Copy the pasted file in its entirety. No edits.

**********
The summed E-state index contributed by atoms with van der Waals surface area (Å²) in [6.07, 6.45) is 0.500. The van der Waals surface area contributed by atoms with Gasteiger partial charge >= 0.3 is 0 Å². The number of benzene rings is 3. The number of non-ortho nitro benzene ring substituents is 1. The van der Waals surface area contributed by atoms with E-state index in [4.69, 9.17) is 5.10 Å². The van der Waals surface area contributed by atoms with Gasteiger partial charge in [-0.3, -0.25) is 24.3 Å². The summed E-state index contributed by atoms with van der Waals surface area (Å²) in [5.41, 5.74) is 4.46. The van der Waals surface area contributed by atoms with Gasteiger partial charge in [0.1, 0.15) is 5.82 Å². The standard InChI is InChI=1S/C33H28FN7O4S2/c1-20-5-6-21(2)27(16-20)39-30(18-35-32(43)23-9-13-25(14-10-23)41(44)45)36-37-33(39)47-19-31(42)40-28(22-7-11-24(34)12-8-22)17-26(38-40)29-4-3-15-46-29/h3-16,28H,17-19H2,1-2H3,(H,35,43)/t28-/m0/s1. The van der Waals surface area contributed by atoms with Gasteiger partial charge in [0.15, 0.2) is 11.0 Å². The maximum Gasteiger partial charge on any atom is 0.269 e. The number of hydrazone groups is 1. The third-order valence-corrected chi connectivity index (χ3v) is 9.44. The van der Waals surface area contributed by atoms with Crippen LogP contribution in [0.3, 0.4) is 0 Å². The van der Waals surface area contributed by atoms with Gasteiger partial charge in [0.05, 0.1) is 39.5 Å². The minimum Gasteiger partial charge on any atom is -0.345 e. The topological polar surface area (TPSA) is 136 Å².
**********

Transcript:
The summed E-state index contributed by atoms with van der Waals surface area (Å²) in [6.07, 6.45) is 0.500. The van der Waals surface area contributed by atoms with Gasteiger partial charge >= 0.3 is 0 Å². The number of benzene rings is 3. The number of non-ortho nitro benzene ring substituents is 1. The van der Waals surface area contributed by atoms with E-state index in [4.69, 9.17) is 5.10 Å². The van der Waals surface area contributed by atoms with Gasteiger partial charge in [-0.3, -0.25) is 24.3 Å². The summed E-state index contributed by atoms with van der Waals surface area (Å²) in [5.41, 5.74) is 4.46. The van der Waals surface area contributed by atoms with Gasteiger partial charge in [0.1, 0.15) is 5.82 Å². The standard InChI is InChI=1S/C33H28FN7O4S2/c1-20-5-6-21(2)27(16-20)39-30(18-35-32(43)23-9-13-25(14-10-23)41(44)45)36-37-33(39)47-19-31(42)40-28(22-7-11-24(34)12-8-22)17-26(38-40)29-4-3-15-46-29/h3-16,28H,17-19H2,1-2H3,(H,35,43)/t28-/m0/s1. The van der Waals surface area contributed by atoms with Gasteiger partial charge in [0.15, 0.2) is 11.0 Å². The maximum Gasteiger partial charge on any atom is 0.269 e. The number of hydrazone groups is 1. The third-order valence-corrected chi connectivity index (χ3v) is 9.44. The van der Waals surface area contributed by atoms with Crippen LogP contribution in [0.3, 0.4) is 0 Å². The van der Waals surface area contributed by atoms with Gasteiger partial charge in [0.05, 0.1) is 39.5 Å². The minimum Gasteiger partial charge on any atom is -0.345 e. The topological polar surface area (TPSA) is 136 Å².